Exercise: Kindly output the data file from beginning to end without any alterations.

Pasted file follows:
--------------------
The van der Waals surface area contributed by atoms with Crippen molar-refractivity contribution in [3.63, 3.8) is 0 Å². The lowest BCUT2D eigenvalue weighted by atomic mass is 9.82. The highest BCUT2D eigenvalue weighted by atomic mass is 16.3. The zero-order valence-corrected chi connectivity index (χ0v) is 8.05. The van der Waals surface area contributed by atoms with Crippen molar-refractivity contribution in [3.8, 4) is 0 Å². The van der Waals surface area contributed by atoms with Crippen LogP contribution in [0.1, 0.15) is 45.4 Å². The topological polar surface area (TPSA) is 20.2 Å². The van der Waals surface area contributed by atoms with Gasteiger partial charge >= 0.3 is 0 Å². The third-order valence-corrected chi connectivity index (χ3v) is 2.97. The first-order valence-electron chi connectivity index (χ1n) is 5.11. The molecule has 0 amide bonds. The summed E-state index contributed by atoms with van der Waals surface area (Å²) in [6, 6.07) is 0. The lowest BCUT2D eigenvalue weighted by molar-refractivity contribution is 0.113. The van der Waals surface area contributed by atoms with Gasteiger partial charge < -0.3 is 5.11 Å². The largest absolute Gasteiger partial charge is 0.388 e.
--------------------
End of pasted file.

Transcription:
The van der Waals surface area contributed by atoms with Crippen molar-refractivity contribution in [3.63, 3.8) is 0 Å². The lowest BCUT2D eigenvalue weighted by atomic mass is 9.82. The highest BCUT2D eigenvalue weighted by atomic mass is 16.3. The zero-order valence-corrected chi connectivity index (χ0v) is 8.05. The van der Waals surface area contributed by atoms with Crippen molar-refractivity contribution in [3.8, 4) is 0 Å². The van der Waals surface area contributed by atoms with Crippen LogP contribution in [0.1, 0.15) is 45.4 Å². The topological polar surface area (TPSA) is 20.2 Å². The van der Waals surface area contributed by atoms with Gasteiger partial charge >= 0.3 is 0 Å². The third-order valence-corrected chi connectivity index (χ3v) is 2.97. The first-order valence-electron chi connectivity index (χ1n) is 5.11. The molecule has 0 amide bonds. The summed E-state index contributed by atoms with van der Waals surface area (Å²) in [6, 6.07) is 0. The lowest BCUT2D eigenvalue weighted by molar-refractivity contribution is 0.113. The van der Waals surface area contributed by atoms with Gasteiger partial charge < -0.3 is 5.11 Å². The largest absolute Gasteiger partial charge is 0.388 e.